Gay Rights in Russia: Wrong Ways to Protect Them
President Obama shook hands with Cuban dictator Raul Castro at Nelson Mandela’s funeral yesterday. Memorials for iconic world leaders seem to always produce such incidents - for example, the 2005 funeral of Pope John Paul II saw Israeli president Moshe Katsav shake hands with Iranian president Mohammed Khatami.
In his well-known book Special Providence, Walter Russell Mead laid out a typology that divided American foreign-policy thinking into four broad schools: the big-government, pro-business Hamiltonians; the Wilsonians, determined to spread U.S.
Afghan president Hamid Karzai’s refusal to sign the bilateral security agreement (BSA) with the US has official Washington all but calling for his head.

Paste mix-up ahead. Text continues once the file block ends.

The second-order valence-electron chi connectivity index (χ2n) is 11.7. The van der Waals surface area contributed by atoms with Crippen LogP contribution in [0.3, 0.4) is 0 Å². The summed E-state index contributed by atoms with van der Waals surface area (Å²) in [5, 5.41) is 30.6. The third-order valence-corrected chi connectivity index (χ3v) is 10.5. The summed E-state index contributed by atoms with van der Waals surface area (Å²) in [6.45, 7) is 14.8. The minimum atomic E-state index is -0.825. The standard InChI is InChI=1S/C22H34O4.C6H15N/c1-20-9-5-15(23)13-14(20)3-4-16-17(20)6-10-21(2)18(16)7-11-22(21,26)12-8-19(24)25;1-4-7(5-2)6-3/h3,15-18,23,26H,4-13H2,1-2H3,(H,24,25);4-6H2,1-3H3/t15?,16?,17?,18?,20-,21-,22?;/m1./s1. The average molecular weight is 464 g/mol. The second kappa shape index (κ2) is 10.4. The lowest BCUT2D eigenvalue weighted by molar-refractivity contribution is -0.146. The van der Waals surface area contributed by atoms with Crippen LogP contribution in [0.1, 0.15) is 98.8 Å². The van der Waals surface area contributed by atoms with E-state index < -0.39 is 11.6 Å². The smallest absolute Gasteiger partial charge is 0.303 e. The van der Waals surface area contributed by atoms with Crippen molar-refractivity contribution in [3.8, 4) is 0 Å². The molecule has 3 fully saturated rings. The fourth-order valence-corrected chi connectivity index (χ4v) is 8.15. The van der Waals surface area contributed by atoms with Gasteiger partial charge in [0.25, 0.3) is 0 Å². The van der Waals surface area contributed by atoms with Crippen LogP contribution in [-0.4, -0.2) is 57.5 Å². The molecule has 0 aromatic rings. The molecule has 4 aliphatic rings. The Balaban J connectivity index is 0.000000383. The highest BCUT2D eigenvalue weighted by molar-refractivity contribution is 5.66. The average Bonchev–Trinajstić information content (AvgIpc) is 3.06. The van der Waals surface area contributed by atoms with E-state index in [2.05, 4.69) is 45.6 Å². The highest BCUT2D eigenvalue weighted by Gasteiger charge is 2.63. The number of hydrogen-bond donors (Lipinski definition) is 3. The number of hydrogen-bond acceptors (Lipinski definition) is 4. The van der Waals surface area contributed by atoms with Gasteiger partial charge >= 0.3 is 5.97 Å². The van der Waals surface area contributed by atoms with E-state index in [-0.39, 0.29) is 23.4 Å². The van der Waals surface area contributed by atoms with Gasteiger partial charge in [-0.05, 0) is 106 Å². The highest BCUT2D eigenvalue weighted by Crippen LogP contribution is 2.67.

We Westerners love a good liberation. Whenever protests or rebellion spring up in an autocracy, we cheer on the underdog, the weaker party, the ones facing down the shock troops and riot police of the government—pardon, of the regime.
As the world continues to wonder whether and when the so-called “Geneva 2” peace conference on Syria will take place, the Obama administration now views negotiations in Geneva as “really the only way to end this conflict,” in the words of Secretary of State John Kerry.
In a recent piece for Foreign Policy, Col. Scott Gerber once again demonstrates the widely held misconceptions surrounding Washington’s favorite defense punching bag: AirSea Battle (ASB). Col. Gerber repeats many long-held, factually inaccurate assumptions around ASB. He is not the first to make such points, and likely will not be the last.